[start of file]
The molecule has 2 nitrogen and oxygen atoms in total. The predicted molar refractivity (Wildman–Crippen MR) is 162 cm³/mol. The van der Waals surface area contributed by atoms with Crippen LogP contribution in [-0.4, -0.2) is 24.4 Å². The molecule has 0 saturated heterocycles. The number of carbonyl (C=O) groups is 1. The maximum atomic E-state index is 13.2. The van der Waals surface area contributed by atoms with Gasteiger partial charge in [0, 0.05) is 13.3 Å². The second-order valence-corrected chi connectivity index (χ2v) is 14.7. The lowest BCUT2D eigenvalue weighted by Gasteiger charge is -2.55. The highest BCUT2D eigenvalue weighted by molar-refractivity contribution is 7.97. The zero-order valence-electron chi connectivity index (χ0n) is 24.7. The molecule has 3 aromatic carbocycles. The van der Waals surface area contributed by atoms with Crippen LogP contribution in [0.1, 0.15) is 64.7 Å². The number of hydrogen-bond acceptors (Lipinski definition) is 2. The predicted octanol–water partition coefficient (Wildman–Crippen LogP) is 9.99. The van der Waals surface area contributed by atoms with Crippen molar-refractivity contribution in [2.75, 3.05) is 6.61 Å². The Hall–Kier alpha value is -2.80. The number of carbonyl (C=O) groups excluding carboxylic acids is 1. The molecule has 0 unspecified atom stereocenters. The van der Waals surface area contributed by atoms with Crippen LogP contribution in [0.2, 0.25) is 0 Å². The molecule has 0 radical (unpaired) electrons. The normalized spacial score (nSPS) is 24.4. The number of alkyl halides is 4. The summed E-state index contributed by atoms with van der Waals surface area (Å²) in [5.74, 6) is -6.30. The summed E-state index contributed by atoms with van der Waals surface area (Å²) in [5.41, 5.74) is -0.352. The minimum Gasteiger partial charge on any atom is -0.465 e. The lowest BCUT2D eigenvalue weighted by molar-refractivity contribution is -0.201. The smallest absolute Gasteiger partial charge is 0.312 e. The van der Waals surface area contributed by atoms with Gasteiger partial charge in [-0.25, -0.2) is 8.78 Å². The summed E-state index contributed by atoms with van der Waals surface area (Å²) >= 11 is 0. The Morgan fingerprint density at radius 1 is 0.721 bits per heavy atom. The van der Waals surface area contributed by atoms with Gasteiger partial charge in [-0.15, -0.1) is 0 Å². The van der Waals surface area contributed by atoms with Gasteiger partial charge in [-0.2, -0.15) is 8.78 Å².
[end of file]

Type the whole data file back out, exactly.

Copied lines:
The molecule has 2 nitrogen and oxygen atoms in total. The predicted molar refractivity (Wildman–Crippen MR) is 162 cm³/mol. The van der Waals surface area contributed by atoms with Crippen LogP contribution in [-0.4, -0.2) is 24.4 Å². The molecule has 0 saturated heterocycles. The number of carbonyl (C=O) groups is 1. The maximum atomic E-state index is 13.2. The van der Waals surface area contributed by atoms with Gasteiger partial charge in [0, 0.05) is 13.3 Å². The second-order valence-corrected chi connectivity index (χ2v) is 14.7. The lowest BCUT2D eigenvalue weighted by Gasteiger charge is -2.55. The highest BCUT2D eigenvalue weighted by molar-refractivity contribution is 7.97. The zero-order valence-electron chi connectivity index (χ0n) is 24.7. The molecule has 3 aromatic carbocycles. The van der Waals surface area contributed by atoms with Crippen LogP contribution in [0.1, 0.15) is 64.7 Å². The number of hydrogen-bond acceptors (Lipinski definition) is 2. The predicted octanol–water partition coefficient (Wildman–Crippen LogP) is 9.99. The van der Waals surface area contributed by atoms with Crippen molar-refractivity contribution in [2.75, 3.05) is 6.61 Å². The Hall–Kier alpha value is -2.80. The number of carbonyl (C=O) groups excluding carboxylic acids is 1. The molecule has 0 unspecified atom stereocenters. The van der Waals surface area contributed by atoms with Crippen LogP contribution in [0.2, 0.25) is 0 Å². The molecule has 0 radical (unpaired) electrons. The normalized spacial score (nSPS) is 24.4. The number of alkyl halides is 4. The summed E-state index contributed by atoms with van der Waals surface area (Å²) in [5.74, 6) is -6.30. The summed E-state index contributed by atoms with van der Waals surface area (Å²) in [5.41, 5.74) is -0.352. The minimum Gasteiger partial charge on any atom is -0.465 e. The lowest BCUT2D eigenvalue weighted by molar-refractivity contribution is -0.201. The smallest absolute Gasteiger partial charge is 0.312 e. The van der Waals surface area contributed by atoms with Gasteiger partial charge in [-0.25, -0.2) is 8.78 Å². The summed E-state index contributed by atoms with van der Waals surface area (Å²) >= 11 is 0. The Morgan fingerprint density at radius 1 is 0.721 bits per heavy atom. The van der Waals surface area contributed by atoms with Gasteiger partial charge in [-0.15, -0.1) is 0 Å². The van der Waals surface area contributed by atoms with Gasteiger partial charge in [-0.2, -0.15) is 8.78 Å².